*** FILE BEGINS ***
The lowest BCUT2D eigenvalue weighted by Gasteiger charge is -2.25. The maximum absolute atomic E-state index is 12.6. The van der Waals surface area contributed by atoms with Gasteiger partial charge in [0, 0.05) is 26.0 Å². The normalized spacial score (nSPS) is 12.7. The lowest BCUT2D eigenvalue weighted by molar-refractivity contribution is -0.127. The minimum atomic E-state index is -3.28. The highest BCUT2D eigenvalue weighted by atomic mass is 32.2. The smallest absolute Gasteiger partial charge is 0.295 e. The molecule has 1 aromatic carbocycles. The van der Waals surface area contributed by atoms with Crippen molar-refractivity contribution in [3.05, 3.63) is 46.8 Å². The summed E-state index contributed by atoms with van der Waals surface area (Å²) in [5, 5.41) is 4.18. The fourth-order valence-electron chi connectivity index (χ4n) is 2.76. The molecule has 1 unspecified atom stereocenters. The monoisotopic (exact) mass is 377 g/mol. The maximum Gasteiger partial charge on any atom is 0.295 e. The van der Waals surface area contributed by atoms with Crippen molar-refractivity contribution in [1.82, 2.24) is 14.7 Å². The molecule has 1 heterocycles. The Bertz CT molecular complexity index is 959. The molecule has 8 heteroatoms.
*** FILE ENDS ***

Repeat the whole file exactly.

The lowest BCUT2D eigenvalue weighted by Gasteiger charge is -2.25. The maximum absolute atomic E-state index is 12.6. The van der Waals surface area contributed by atoms with Gasteiger partial charge in [0, 0.05) is 26.0 Å². The normalized spacial score (nSPS) is 12.7. The lowest BCUT2D eigenvalue weighted by molar-refractivity contribution is -0.127. The minimum atomic E-state index is -3.28. The highest BCUT2D eigenvalue weighted by atomic mass is 32.2. The smallest absolute Gasteiger partial charge is 0.295 e. The molecule has 1 aromatic carbocycles. The van der Waals surface area contributed by atoms with Crippen molar-refractivity contribution in [3.05, 3.63) is 46.8 Å². The summed E-state index contributed by atoms with van der Waals surface area (Å²) in [5, 5.41) is 4.18. The fourth-order valence-electron chi connectivity index (χ4n) is 2.76. The molecule has 1 unspecified atom stereocenters. The monoisotopic (exact) mass is 377 g/mol. The maximum Gasteiger partial charge on any atom is 0.295 e. The van der Waals surface area contributed by atoms with Crippen molar-refractivity contribution in [1.82, 2.24) is 14.7 Å². The molecule has 1 heterocycles. The Bertz CT molecular complexity index is 959. The molecule has 8 heteroatoms.